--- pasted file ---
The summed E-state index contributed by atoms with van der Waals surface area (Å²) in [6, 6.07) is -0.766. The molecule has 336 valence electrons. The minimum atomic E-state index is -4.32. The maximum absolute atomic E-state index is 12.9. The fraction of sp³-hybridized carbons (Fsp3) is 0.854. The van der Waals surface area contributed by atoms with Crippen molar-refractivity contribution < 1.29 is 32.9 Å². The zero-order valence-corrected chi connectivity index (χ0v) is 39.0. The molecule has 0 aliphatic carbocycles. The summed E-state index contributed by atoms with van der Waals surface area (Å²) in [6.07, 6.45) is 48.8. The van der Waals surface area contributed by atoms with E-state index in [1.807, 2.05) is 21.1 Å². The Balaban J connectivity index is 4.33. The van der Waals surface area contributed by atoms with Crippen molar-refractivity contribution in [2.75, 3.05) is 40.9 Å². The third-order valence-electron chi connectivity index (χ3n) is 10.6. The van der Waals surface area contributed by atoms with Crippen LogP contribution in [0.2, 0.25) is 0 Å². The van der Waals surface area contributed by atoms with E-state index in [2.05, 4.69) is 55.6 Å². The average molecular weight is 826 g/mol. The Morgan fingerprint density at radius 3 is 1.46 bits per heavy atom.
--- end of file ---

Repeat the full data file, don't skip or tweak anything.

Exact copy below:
The summed E-state index contributed by atoms with van der Waals surface area (Å²) in [6, 6.07) is -0.766. The molecule has 336 valence electrons. The minimum atomic E-state index is -4.32. The maximum absolute atomic E-state index is 12.9. The fraction of sp³-hybridized carbons (Fsp3) is 0.854. The van der Waals surface area contributed by atoms with Crippen molar-refractivity contribution < 1.29 is 32.9 Å². The zero-order valence-corrected chi connectivity index (χ0v) is 39.0. The molecule has 0 aliphatic carbocycles. The summed E-state index contributed by atoms with van der Waals surface area (Å²) in [6.07, 6.45) is 48.8. The van der Waals surface area contributed by atoms with E-state index in [1.807, 2.05) is 21.1 Å². The Balaban J connectivity index is 4.33. The van der Waals surface area contributed by atoms with Crippen molar-refractivity contribution in [2.75, 3.05) is 40.9 Å². The third-order valence-electron chi connectivity index (χ3n) is 10.6. The van der Waals surface area contributed by atoms with Crippen LogP contribution in [0.2, 0.25) is 0 Å². The van der Waals surface area contributed by atoms with E-state index in [2.05, 4.69) is 55.6 Å². The average molecular weight is 826 g/mol. The Morgan fingerprint density at radius 3 is 1.46 bits per heavy atom.